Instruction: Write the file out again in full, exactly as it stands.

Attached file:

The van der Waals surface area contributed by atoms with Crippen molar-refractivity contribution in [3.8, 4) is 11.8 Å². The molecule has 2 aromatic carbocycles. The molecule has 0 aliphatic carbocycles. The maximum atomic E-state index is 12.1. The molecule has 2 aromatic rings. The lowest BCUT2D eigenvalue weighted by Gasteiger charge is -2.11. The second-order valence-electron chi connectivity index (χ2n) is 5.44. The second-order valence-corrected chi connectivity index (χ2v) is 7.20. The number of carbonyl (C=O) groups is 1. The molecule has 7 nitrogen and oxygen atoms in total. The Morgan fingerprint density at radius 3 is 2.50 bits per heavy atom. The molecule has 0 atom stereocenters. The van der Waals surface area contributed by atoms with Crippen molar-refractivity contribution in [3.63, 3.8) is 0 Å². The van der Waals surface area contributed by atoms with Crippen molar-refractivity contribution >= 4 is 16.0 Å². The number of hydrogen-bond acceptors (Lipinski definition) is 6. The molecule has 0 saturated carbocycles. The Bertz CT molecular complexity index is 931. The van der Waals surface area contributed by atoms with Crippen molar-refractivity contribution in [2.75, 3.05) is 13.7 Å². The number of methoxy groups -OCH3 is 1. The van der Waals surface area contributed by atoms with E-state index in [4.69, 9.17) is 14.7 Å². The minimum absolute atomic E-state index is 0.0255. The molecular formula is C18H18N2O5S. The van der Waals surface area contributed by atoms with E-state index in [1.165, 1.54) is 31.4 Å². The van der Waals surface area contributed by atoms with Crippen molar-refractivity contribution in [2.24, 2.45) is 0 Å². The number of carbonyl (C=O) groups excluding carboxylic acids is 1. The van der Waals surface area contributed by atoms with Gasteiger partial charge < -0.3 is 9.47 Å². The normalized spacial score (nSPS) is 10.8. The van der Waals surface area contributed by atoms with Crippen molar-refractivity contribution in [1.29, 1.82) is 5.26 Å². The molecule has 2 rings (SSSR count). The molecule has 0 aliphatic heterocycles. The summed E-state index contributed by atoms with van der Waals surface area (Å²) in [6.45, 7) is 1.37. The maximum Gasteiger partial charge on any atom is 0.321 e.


The van der Waals surface area contributed by atoms with Crippen molar-refractivity contribution in [3.8, 4) is 11.8 Å². The molecule has 2 aromatic carbocycles. The molecule has 0 aliphatic carbocycles. The maximum atomic E-state index is 12.1. The molecule has 2 aromatic rings. The lowest BCUT2D eigenvalue weighted by Gasteiger charge is -2.11. The second-order valence-electron chi connectivity index (χ2n) is 5.44. The second-order valence-corrected chi connectivity index (χ2v) is 7.20. The number of carbonyl (C=O) groups is 1. The molecule has 7 nitrogen and oxygen atoms in total. The Morgan fingerprint density at radius 3 is 2.50 bits per heavy atom. The molecule has 0 atom stereocenters. The van der Waals surface area contributed by atoms with Crippen molar-refractivity contribution in [3.63, 3.8) is 0 Å². The van der Waals surface area contributed by atoms with Crippen molar-refractivity contribution >= 4 is 16.0 Å². The number of hydrogen-bond acceptors (Lipinski definition) is 6. The molecule has 0 saturated carbocycles. The Bertz CT molecular complexity index is 931. The van der Waals surface area contributed by atoms with Crippen molar-refractivity contribution in [2.75, 3.05) is 13.7 Å². The number of methoxy groups -OCH3 is 1. The van der Waals surface area contributed by atoms with E-state index in [4.69, 9.17) is 14.7 Å². The minimum absolute atomic E-state index is 0.0255. The molecular formula is C18H18N2O5S. The van der Waals surface area contributed by atoms with E-state index in [1.165, 1.54) is 31.4 Å². The van der Waals surface area contributed by atoms with Crippen molar-refractivity contribution in [2.24, 2.45) is 0 Å². The number of carbonyl (C=O) groups excluding carboxylic acids is 1. The van der Waals surface area contributed by atoms with Gasteiger partial charge < -0.3 is 9.47 Å². The normalized spacial score (nSPS) is 10.8. The van der Waals surface area contributed by atoms with Crippen molar-refractivity contribution in [1.29, 1.82) is 5.26 Å². The molecule has 2 rings (SSSR count). The molecule has 0 aliphatic heterocycles. The summed E-state index contributed by atoms with van der Waals surface area (Å²) in [6.45, 7) is 1.37. The maximum Gasteiger partial charge on any atom is 0.321 e.